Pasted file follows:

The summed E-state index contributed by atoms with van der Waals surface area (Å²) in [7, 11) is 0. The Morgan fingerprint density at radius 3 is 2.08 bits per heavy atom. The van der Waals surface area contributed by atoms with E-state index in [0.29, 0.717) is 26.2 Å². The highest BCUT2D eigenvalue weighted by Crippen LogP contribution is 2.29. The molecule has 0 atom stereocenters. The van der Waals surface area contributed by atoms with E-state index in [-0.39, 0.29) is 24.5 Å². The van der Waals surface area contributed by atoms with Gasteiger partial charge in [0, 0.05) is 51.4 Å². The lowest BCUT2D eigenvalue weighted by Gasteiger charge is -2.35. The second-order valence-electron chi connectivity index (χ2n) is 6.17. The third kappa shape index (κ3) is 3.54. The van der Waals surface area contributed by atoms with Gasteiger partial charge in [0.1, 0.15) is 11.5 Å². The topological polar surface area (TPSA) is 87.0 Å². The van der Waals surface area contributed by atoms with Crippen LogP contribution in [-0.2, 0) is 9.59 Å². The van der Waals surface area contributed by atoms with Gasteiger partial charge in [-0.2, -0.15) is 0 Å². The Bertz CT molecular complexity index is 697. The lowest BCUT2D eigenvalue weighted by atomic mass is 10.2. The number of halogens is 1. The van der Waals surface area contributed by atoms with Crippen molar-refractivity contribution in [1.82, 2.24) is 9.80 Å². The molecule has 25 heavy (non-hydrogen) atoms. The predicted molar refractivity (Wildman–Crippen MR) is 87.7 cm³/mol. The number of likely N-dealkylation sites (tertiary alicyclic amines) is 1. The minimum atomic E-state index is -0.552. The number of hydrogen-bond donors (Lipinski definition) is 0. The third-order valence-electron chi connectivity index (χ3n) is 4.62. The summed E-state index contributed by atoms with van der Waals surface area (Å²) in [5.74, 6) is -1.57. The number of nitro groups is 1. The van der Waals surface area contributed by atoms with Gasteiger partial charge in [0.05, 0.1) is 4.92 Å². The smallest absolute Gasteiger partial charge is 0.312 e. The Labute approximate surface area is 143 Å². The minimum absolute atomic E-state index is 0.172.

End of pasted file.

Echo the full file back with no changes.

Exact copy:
The summed E-state index contributed by atoms with van der Waals surface area (Å²) in [7, 11) is 0. The Morgan fingerprint density at radius 3 is 2.08 bits per heavy atom. The van der Waals surface area contributed by atoms with E-state index in [0.29, 0.717) is 26.2 Å². The highest BCUT2D eigenvalue weighted by Crippen LogP contribution is 2.29. The molecule has 0 atom stereocenters. The van der Waals surface area contributed by atoms with E-state index in [-0.39, 0.29) is 24.5 Å². The van der Waals surface area contributed by atoms with Gasteiger partial charge in [0, 0.05) is 51.4 Å². The lowest BCUT2D eigenvalue weighted by Gasteiger charge is -2.35. The second-order valence-electron chi connectivity index (χ2n) is 6.17. The third kappa shape index (κ3) is 3.54. The van der Waals surface area contributed by atoms with Gasteiger partial charge in [0.1, 0.15) is 11.5 Å². The topological polar surface area (TPSA) is 87.0 Å². The van der Waals surface area contributed by atoms with Crippen LogP contribution in [-0.2, 0) is 9.59 Å². The van der Waals surface area contributed by atoms with Gasteiger partial charge in [-0.2, -0.15) is 0 Å². The Bertz CT molecular complexity index is 697. The lowest BCUT2D eigenvalue weighted by atomic mass is 10.2. The number of halogens is 1. The van der Waals surface area contributed by atoms with Crippen molar-refractivity contribution in [1.82, 2.24) is 9.80 Å². The molecule has 25 heavy (non-hydrogen) atoms. The predicted molar refractivity (Wildman–Crippen MR) is 87.7 cm³/mol. The number of likely N-dealkylation sites (tertiary alicyclic amines) is 1. The minimum atomic E-state index is -0.552. The number of hydrogen-bond donors (Lipinski definition) is 0. The third-order valence-electron chi connectivity index (χ3n) is 4.62. The summed E-state index contributed by atoms with van der Waals surface area (Å²) in [5.74, 6) is -1.57. The number of nitro groups is 1. The van der Waals surface area contributed by atoms with Gasteiger partial charge in [0.05, 0.1) is 4.92 Å². The smallest absolute Gasteiger partial charge is 0.312 e. The Labute approximate surface area is 143 Å². The minimum absolute atomic E-state index is 0.172.